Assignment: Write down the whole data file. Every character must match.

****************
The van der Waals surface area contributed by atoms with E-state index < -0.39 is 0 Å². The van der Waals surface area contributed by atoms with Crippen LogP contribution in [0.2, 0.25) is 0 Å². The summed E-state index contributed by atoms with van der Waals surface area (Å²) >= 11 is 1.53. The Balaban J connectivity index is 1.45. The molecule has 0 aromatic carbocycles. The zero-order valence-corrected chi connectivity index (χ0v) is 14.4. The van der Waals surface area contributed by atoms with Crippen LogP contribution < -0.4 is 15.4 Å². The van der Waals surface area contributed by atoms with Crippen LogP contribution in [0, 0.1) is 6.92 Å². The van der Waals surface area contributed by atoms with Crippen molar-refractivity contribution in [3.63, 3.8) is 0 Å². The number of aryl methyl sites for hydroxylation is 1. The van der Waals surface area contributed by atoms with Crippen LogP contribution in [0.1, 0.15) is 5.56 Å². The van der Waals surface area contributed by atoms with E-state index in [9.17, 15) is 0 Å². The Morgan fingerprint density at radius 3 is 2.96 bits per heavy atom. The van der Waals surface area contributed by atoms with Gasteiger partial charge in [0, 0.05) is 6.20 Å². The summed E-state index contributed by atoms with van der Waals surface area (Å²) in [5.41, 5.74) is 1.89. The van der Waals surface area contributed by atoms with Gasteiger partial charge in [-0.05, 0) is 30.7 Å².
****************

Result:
The van der Waals surface area contributed by atoms with E-state index < -0.39 is 0 Å². The van der Waals surface area contributed by atoms with Crippen LogP contribution in [0.2, 0.25) is 0 Å². The summed E-state index contributed by atoms with van der Waals surface area (Å²) >= 11 is 1.53. The Balaban J connectivity index is 1.45. The molecule has 0 aromatic carbocycles. The zero-order valence-corrected chi connectivity index (χ0v) is 14.4. The van der Waals surface area contributed by atoms with Crippen LogP contribution < -0.4 is 15.4 Å². The van der Waals surface area contributed by atoms with Crippen LogP contribution in [0, 0.1) is 6.92 Å². The van der Waals surface area contributed by atoms with Crippen molar-refractivity contribution in [3.63, 3.8) is 0 Å². The number of aryl methyl sites for hydroxylation is 1. The van der Waals surface area contributed by atoms with Crippen LogP contribution in [0.1, 0.15) is 5.56 Å². The van der Waals surface area contributed by atoms with E-state index in [9.17, 15) is 0 Å². The Morgan fingerprint density at radius 3 is 2.96 bits per heavy atom. The van der Waals surface area contributed by atoms with Gasteiger partial charge in [0, 0.05) is 6.20 Å². The summed E-state index contributed by atoms with van der Waals surface area (Å²) in [5.41, 5.74) is 1.89. The van der Waals surface area contributed by atoms with Gasteiger partial charge in [-0.05, 0) is 30.7 Å².